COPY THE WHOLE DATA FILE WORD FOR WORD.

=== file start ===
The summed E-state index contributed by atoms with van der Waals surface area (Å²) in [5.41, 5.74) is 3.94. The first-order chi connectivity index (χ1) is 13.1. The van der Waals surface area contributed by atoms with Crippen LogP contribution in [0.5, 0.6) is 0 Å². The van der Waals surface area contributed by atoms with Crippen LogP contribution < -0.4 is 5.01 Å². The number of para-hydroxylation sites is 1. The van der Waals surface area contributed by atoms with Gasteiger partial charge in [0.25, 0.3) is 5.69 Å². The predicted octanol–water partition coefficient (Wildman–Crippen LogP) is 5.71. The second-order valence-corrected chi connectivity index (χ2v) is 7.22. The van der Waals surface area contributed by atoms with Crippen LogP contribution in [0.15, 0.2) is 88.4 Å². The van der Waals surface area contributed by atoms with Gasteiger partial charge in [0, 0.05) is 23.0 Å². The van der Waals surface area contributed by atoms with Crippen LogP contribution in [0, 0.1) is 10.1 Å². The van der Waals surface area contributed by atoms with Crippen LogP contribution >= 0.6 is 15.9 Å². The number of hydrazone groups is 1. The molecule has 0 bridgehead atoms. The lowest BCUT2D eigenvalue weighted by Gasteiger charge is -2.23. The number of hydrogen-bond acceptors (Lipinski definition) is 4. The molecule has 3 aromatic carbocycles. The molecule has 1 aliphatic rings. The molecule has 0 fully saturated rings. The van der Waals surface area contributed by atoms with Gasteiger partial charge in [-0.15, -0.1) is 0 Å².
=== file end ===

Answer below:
The summed E-state index contributed by atoms with van der Waals surface area (Å²) in [5.41, 5.74) is 3.94. The first-order chi connectivity index (χ1) is 13.1. The van der Waals surface area contributed by atoms with Crippen LogP contribution in [0.5, 0.6) is 0 Å². The van der Waals surface area contributed by atoms with Crippen LogP contribution < -0.4 is 5.01 Å². The number of para-hydroxylation sites is 1. The van der Waals surface area contributed by atoms with Gasteiger partial charge in [0.25, 0.3) is 5.69 Å². The predicted octanol–water partition coefficient (Wildman–Crippen LogP) is 5.71. The second-order valence-corrected chi connectivity index (χ2v) is 7.22. The van der Waals surface area contributed by atoms with Crippen LogP contribution in [0.15, 0.2) is 88.4 Å². The van der Waals surface area contributed by atoms with Gasteiger partial charge in [0, 0.05) is 23.0 Å². The van der Waals surface area contributed by atoms with Crippen LogP contribution in [0, 0.1) is 10.1 Å². The van der Waals surface area contributed by atoms with Crippen LogP contribution >= 0.6 is 15.9 Å². The number of hydrazone groups is 1. The molecule has 0 bridgehead atoms. The lowest BCUT2D eigenvalue weighted by Gasteiger charge is -2.23. The number of hydrogen-bond acceptors (Lipinski definition) is 4. The molecule has 3 aromatic carbocycles. The molecule has 1 aliphatic rings. The molecule has 0 fully saturated rings. The van der Waals surface area contributed by atoms with Gasteiger partial charge in [-0.15, -0.1) is 0 Å².